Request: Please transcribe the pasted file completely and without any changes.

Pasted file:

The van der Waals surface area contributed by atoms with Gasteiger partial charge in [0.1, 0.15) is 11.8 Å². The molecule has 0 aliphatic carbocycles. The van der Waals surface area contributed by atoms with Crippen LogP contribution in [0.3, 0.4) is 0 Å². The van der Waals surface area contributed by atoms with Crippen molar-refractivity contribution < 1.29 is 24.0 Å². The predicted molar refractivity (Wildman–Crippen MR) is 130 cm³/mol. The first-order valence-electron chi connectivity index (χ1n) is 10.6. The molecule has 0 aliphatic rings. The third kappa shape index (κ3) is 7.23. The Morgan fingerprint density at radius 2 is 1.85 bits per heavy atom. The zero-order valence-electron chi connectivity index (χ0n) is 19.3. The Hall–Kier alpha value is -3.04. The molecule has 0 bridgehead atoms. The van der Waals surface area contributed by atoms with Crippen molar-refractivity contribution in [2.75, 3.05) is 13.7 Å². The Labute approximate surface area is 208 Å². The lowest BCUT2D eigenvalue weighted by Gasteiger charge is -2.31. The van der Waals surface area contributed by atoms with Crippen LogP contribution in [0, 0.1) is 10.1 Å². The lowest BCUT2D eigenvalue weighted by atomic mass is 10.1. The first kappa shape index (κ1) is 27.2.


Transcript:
The van der Waals surface area contributed by atoms with Gasteiger partial charge in [0.1, 0.15) is 11.8 Å². The molecule has 0 aliphatic carbocycles. The van der Waals surface area contributed by atoms with Crippen LogP contribution in [0.3, 0.4) is 0 Å². The van der Waals surface area contributed by atoms with Crippen molar-refractivity contribution < 1.29 is 24.0 Å². The predicted molar refractivity (Wildman–Crippen MR) is 130 cm³/mol. The first-order valence-electron chi connectivity index (χ1n) is 10.6. The molecule has 0 aliphatic rings. The third kappa shape index (κ3) is 7.23. The Morgan fingerprint density at radius 2 is 1.85 bits per heavy atom. The zero-order valence-electron chi connectivity index (χ0n) is 19.3. The Hall–Kier alpha value is -3.04. The molecule has 0 bridgehead atoms. The van der Waals surface area contributed by atoms with Crippen molar-refractivity contribution in [2.75, 3.05) is 13.7 Å². The Labute approximate surface area is 208 Å². The lowest BCUT2D eigenvalue weighted by Gasteiger charge is -2.31. The van der Waals surface area contributed by atoms with Crippen LogP contribution in [0, 0.1) is 10.1 Å². The lowest BCUT2D eigenvalue weighted by atomic mass is 10.1. The first kappa shape index (κ1) is 27.2.